Like anything else, there are ways that you can do that, and ways that you can do more damage than good. Effective ‘Competition’ slides for me are ones that display choices. The people that swing and miss on these are the type of companies that give the signal that they are everything to everyone. They check every box in the chart to show that they do everything that the competition does, but have added the one magical feature that is going to tilt the scales.
This doesn’t help either.
Maybe it’s just a personal opinion, but I think that approach does more damage than good. As an investor, I like to understand and to see your choices. I think that it is great when a company doesn’t check a box because they feel that a competitior’s feature doesn’t add value and instead they’re placing focus on something else. The big takeaway here is that as a small startup, you can’t be everything to everyone. And maybe it’s just me, but I tend to be drawn to companies who realize that they can’t be, and have taken the time to understand and place emphasis only on the things that will help differentiate them and make them successful.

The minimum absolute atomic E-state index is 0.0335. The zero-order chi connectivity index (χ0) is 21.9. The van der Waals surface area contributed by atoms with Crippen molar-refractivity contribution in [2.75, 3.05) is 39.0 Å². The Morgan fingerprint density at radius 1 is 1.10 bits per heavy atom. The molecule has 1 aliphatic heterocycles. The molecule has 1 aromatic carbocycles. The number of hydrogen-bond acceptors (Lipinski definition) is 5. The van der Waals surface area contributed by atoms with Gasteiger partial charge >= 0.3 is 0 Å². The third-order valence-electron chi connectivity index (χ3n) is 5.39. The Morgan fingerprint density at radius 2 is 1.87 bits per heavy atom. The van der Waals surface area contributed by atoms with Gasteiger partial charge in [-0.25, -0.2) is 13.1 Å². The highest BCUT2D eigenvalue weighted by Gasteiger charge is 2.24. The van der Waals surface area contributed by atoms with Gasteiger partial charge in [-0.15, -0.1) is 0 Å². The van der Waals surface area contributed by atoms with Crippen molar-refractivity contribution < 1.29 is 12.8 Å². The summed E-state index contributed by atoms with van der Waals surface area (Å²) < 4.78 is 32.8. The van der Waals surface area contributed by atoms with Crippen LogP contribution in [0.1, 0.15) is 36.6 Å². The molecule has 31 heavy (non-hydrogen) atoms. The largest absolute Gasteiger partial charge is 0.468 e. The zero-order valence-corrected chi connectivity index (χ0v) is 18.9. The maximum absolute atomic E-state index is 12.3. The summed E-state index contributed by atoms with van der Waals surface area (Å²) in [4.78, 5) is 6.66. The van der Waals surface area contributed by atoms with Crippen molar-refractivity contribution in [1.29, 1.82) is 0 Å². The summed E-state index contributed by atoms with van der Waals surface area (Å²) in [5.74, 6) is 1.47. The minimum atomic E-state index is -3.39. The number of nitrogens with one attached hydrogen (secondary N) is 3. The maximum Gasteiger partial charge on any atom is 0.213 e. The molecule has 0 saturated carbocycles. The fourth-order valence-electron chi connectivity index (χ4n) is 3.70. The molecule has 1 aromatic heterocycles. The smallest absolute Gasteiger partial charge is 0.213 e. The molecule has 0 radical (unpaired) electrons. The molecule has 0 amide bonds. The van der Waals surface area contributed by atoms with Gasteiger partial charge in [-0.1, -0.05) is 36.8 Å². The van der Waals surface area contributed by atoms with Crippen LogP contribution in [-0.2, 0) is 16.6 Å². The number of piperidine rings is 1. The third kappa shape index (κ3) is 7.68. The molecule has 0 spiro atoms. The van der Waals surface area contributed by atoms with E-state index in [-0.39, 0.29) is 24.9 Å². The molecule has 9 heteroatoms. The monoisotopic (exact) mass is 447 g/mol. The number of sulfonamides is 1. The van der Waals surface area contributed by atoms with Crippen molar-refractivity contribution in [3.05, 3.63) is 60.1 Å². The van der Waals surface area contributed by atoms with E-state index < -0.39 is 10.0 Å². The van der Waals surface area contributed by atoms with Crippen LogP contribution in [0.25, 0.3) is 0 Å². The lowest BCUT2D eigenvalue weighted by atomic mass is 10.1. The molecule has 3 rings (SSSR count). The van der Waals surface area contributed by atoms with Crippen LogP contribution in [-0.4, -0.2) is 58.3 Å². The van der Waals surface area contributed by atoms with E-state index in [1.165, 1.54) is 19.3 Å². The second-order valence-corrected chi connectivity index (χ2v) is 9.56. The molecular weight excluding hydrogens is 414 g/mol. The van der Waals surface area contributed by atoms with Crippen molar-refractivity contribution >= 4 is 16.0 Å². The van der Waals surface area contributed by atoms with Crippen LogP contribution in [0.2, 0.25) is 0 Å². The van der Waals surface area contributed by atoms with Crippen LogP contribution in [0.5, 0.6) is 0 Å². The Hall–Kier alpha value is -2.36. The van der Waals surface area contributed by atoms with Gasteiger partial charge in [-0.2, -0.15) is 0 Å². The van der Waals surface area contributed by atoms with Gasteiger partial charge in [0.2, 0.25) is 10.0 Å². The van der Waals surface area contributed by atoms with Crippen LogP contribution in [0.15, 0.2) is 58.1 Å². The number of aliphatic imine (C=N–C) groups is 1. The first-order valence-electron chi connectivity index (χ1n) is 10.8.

(One cool other suggestion: if you find yourself in a space where exits are coming fast and often… it doesn’t hurt to show some comparables and bring that up. Investors like to know that an exit opportunity exists in your future. See? Not everything about your competition has to be bad…)
3. Financials & the Revenue Model